Tuesday, June 14, 2011

Urban renewal at Royal University Hospital

If you haven't visited the mall at Royal University Hospital (RUH) lately, it's worth the trip.  For those of you not familiar with RUH mall, the far end of it had fallen on hard times.  It used to house an outpatient pharmacy, which was converted into a mail distribution kiosk, then became an empty, derelict husk of a structure, and finally, a bleak open space.  It was the type of place where, when walking by, you'd lock the doors and roll up your windows.

But, from barren ground has sprung a blossom!

Several weeks ago, as I prepared to hustle through no-man's-land, I was surprised to find that someone had installed a fireplace in the middle of the empty space.  Over the subsequent weeks, decorative dividers appeared, followed by plants, tables and seating.

I usually pass by this area in the evening, when the mall is quiet.  But today, I walked through at midday and it was alive with people!  Staff, visitors and patients were having lunch at tables, reading in armchairs, and enjoying the river view by the big windows.

It's a complete renewal of this space!

I wish I had "before" pictures to show you, to demonstrate what an improvement this is.

The best thing about this space was this: I felt proud to walk through it.  Frankly, the old space was an eyesore.  I would go out of my way to avoid it if I were showing someone around the hospital.  Now, it will be an attraction.  What's next in the mall? Concerts at noon? Art shows? Public lectures?

As I admired the area, 3 friends of mine passed by.  We chatted and I asked what they thought of this new common area.  They were all very happy with it, and pointed out that it has become a gathering point for people working, visiting and being cared for at RUH.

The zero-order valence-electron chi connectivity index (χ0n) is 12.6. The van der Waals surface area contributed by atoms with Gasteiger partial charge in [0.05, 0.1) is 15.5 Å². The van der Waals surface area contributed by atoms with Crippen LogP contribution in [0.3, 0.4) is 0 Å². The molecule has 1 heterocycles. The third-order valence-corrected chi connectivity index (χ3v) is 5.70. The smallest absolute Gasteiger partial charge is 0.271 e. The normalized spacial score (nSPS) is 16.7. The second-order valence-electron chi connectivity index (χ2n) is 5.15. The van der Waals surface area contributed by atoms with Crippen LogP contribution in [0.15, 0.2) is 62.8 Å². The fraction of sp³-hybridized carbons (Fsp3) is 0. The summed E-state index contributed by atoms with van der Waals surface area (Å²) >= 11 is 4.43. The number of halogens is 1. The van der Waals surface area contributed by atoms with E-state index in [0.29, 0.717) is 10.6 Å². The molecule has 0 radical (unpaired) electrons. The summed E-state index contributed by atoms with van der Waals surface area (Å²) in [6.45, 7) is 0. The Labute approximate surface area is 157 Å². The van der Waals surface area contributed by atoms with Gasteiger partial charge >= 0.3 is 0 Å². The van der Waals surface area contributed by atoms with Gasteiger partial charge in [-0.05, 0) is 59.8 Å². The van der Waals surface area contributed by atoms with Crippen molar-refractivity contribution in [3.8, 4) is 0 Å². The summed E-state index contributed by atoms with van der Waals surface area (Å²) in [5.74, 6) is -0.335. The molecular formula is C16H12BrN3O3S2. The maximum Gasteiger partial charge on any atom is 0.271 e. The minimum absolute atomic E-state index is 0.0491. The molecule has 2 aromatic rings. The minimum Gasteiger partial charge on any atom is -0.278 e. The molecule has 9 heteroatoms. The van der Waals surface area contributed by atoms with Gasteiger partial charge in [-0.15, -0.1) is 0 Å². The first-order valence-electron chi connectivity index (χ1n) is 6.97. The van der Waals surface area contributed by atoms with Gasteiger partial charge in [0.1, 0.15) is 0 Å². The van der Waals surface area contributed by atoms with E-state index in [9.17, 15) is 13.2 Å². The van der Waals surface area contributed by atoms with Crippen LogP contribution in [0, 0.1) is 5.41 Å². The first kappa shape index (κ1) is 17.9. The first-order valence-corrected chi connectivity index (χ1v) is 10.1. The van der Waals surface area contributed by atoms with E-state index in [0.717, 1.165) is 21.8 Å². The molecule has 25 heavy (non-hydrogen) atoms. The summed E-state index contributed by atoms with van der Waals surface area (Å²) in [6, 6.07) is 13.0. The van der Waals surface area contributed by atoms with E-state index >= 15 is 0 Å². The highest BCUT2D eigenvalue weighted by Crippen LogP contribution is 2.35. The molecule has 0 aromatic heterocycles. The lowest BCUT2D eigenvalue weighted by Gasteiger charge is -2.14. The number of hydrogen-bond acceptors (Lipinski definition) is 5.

But, I asked myself this:  How the heck did someone sell this idea?  We seem to be chronically underfunded in healthcare, and I'm sure there would be many demands on the money that went toward this renovation.  You could make a case that it was frivolous, that our business is healthcare, not interior design.

After seeing all the people enjoying themselves in the mall today, I realized that an investment like this is important for healthcare - perhaps not the technical side, but certainly the caring side.   We traditionally measure success in healthcare through outcomes - mortality, infection, hemoglobin A1c.   But, taking into account the entire experience of healthcare is at least as important as outcomes measures.

The RUH mall renovation shows that someone recognized the importance of experience in healthcare.  To the person who championed this face- and spirit-lift: Well done!


  1. Sorry Kishore, but someone 'sold' this idea by taking money desperately needed for other infrastructure projects.
    This 'facelift' is nothing more than icing over a burnt cake.
    Upstairs on the 4th floor for example lies the Chem lab that has a leaky roof for approximately 3 years. The recent rain fall overfilled the 'temporary measures' to fix the leaks (go on up and look at it some time... 3 buckets in the false ceiling catching the leak)
    Right underneath that leak is the brand new million dollar analyzer that does a lot more for patient care than wi-fi access and a fireplace for people to hang out by.
    Employee's 'spirit' suffers when they are treated like their opinions don't matter and that their issues are not taken seriously. I'm sure the staff that has worked with the leak in the chem lab for the last three years would appreciate the regions' desire to address the problem. That would show a 'caring' commitment to the staff.
    Of course, now they lack the money to fix this issue, one among many.

  2. Thanks, Anonymous, for this great insider insight. There must be many places in SHR in need of renovation, as the lab obviously is. I wouldn't enjoy being the person who has to choose between utilitarian and aesthetic.

    I appreciate your point that choices in resource allocation send a message (whether intentional or not) to the people who may consider themselves on the short end of the stick. I don't know the solution to this one, i.e. how do we let the people in the lab know that their work, safety and comfort is valued in the face of such a challenging work environment. Can anyone help us with this? Please leave a comment.

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